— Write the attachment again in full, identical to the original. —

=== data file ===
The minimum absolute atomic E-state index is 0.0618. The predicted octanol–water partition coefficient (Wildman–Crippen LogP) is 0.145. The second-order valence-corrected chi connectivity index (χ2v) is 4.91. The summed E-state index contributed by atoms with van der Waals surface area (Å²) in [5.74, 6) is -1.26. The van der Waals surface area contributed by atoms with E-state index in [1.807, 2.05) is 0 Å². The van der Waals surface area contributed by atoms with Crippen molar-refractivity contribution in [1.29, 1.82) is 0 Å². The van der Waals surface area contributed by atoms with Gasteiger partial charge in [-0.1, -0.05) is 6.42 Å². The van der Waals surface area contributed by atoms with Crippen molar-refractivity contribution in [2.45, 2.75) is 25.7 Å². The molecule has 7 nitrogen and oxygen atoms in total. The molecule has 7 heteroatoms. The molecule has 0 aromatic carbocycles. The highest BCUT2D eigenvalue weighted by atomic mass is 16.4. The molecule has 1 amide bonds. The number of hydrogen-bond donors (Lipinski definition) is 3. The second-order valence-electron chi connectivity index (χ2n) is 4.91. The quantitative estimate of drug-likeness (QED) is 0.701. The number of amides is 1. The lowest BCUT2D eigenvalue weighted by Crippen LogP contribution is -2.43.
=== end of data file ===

The minimum absolute atomic E-state index is 0.0618. The predicted octanol–water partition coefficient (Wildman–Crippen LogP) is 0.145. The second-order valence-corrected chi connectivity index (χ2v) is 4.91. The summed E-state index contributed by atoms with van der Waals surface area (Å²) in [5.74, 6) is -1.26. The van der Waals surface area contributed by atoms with E-state index in [1.807, 2.05) is 0 Å². The van der Waals surface area contributed by atoms with Crippen molar-refractivity contribution in [1.29, 1.82) is 0 Å². The van der Waals surface area contributed by atoms with Gasteiger partial charge in [-0.1, -0.05) is 6.42 Å². The van der Waals surface area contributed by atoms with Crippen molar-refractivity contribution in [2.45, 2.75) is 25.7 Å². The molecule has 7 nitrogen and oxygen atoms in total. The molecule has 7 heteroatoms. The molecule has 0 aromatic carbocycles. The highest BCUT2D eigenvalue weighted by atomic mass is 16.4. The molecule has 1 amide bonds. The number of hydrogen-bond donors (Lipinski definition) is 3. The second-order valence-electron chi connectivity index (χ2n) is 4.91. The quantitative estimate of drug-likeness (QED) is 0.701. The number of amides is 1. The lowest BCUT2D eigenvalue weighted by Crippen LogP contribution is -2.43.